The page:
Ayers Creek softly ripples by the idyllic location where Steven and Suzy Taylor run their kayak and canoe center. Despite being situated near Ocean City, the watery spot is quiet except for the occasional stirring of a duck, heron, or standup paddleboard. Steven has been a neighbor to the animals in this stretch of coastal Maryland since childhood, and the couple now operates their business from their own bankside property. Both Suzy and Steven spent decades mastering the waters on their own before they began giving tours of the salt marshes and wetlands. Steven, an environmental consultant, often narrates on these tours, reliving his boyhood awe for visitors as groups encounter deer and fly-by cameos by bald eagles. Committed to preservation, the Taylors sprinkle guided adventures with educational factoids about the area's diverse ecology as paddlers conquer the headwaters.
While waiting for a group of tour participants aboard his kayak on Cape Island Creek, Bob Lubberman made a new acquaintance when a 4-foot great blue heron landed on the nose of his boat. It's not an entirely new experience for the owner of Miss Chris Kayak Rentals and Tours, as opportunities to commune with nature came often as he crabbed and fished as a child from his grandmother's dock. Now he's able to connect visitors to this ecosystem as they independently paddle rented sit-on-top kayaks or as they participate in guided kayak or boat tours.
Paddlers on kayak tours often catch close-ups of ospreys, terns, and other birds, and see diamondback terrapin turtles sunning themselves on the shore or trying to hold their own ice-cream cones. Day and sunset tours let guests explore the wildlife-rich salt marshes, and night tours led during high tide let them paddle over grassy terrain to otherwise inaccessible areas. Guests explore similar territory on tours aboard the Osprey as they watch migrating shore birds or look out on the harbor's historic buildings. Kayak tour guides include an associate naturalist and a Cape May Bird Observatory field associate, and land-based staffers maintain a touch tank on the Miss Chris mooring dock, which they temporarily fill with conches, eels, and other sea life pulled up using open-sided conservation traps.
Chesapeake Bay is home to legendary beautiful waters, diverse flora and fauna, and Paddlefest, an annual paddle-sports event organized by the team at Ultimate Watersports. Held on the Gunpowder River, which flows into the bay, the festival shows off the industry's latest toys, allowing attendees to try out brand-new kayaks and paddleboards on the sparkling fresh water. For the rest of the season, Ultimate Watersports brings its know-how to the shores with kayak tours, paddleboard lessons, and sailing trips that have remained a bay fixture for more than 26 years. Waterfront enthusiasts seek out the company's reliably well-maintained and up-to-date watercraft to do everything from gain a windsurfing certification to practice heckling standup paddleboard comics. Additionally, seasonal kids' camps help youngsters to stay active while gaining an appreciation for watersports and the splendor of the outdoors.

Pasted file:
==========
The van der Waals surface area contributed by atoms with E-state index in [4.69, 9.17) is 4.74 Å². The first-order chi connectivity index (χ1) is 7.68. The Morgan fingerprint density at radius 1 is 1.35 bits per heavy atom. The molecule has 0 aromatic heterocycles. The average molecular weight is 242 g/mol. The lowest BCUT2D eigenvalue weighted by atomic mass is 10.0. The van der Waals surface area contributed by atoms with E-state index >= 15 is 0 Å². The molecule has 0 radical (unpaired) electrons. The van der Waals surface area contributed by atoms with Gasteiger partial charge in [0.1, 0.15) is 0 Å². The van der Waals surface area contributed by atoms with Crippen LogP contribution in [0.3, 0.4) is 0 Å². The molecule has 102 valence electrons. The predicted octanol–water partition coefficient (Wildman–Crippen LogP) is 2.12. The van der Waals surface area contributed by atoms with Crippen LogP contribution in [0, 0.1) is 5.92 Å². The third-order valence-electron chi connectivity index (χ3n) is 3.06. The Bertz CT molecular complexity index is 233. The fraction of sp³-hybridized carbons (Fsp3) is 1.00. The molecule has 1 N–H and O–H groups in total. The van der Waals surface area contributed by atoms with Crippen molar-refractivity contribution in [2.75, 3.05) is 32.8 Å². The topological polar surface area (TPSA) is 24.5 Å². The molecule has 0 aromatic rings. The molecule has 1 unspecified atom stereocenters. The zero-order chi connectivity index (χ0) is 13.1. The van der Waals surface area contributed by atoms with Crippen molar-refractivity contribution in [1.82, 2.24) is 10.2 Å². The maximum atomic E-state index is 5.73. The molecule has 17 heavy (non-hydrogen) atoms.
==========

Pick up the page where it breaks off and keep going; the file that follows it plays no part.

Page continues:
Assateague Island sits along the eastern coast near the spot where Maryland and Virginia begin to touch. The National Park Service safeguards the 37-mile island's varied ecosystem, in which wild horses brought there by 17th-century colonists still trot freely near the salt marsh. In 2009, a trio of college pals made it their mission to introduce nature enthusiasts to this dynamic wilderness. After Tom Simon, Neil Nimrichter, and Dale Barber left The Ohio State University with degrees in Environmental Science and Adventure Recreation, the friends were drawn to Assateague's complexity and coastal beauty as a spot to begin their careers. Today, their company, SuperFun Eco Tours, leads customers on various kayaking explorations of the island's wonders, quenching theirs and their customers’ thirst for adventure by exploring the areas of the island accessible only by boat or human catapult.
When Pete and Kate Vonderheide moved from Hawaii to Annapolis to live closer to their family, they thought they'd have to give up a career of ocean kayaking to resume responsible office jobs. Soon they recognized the historic city harbor's lack of kayak tours and knew they couldn't stay inside forever. Their shared passion for history spurred them to research and interview the locals until they'd compiled enough historic material to start leading tours. Today, their tours can teach something new even to locals.
The Vonderheides continue to assemble a team of outdoor guides certified in CPR and first aid who all bear a well-researched knowledge of area wildlife and history. These experts lead two-hour scenic tours through the historic harbor. Starting each excursion with a brief paddling lesson, they put first-timers at ease with basic instruction and an amiable demeanor, unlike guides who rely only on their convincing Captain Ahab impressions. Excursions begin at the Spa Creek headwaters in Truxtun Park and lead participants into open-harbor waters to drift in full view of the state capitol building, the US Naval Academy, and historic Eastport. Trips peak at the City Dock, where participants receive a break to take photos and rest. On the return trip, guides field open-ended questions about city history such as presidential visits, the crabbing and oystering trade, and whether George Washington had to swim using floaties.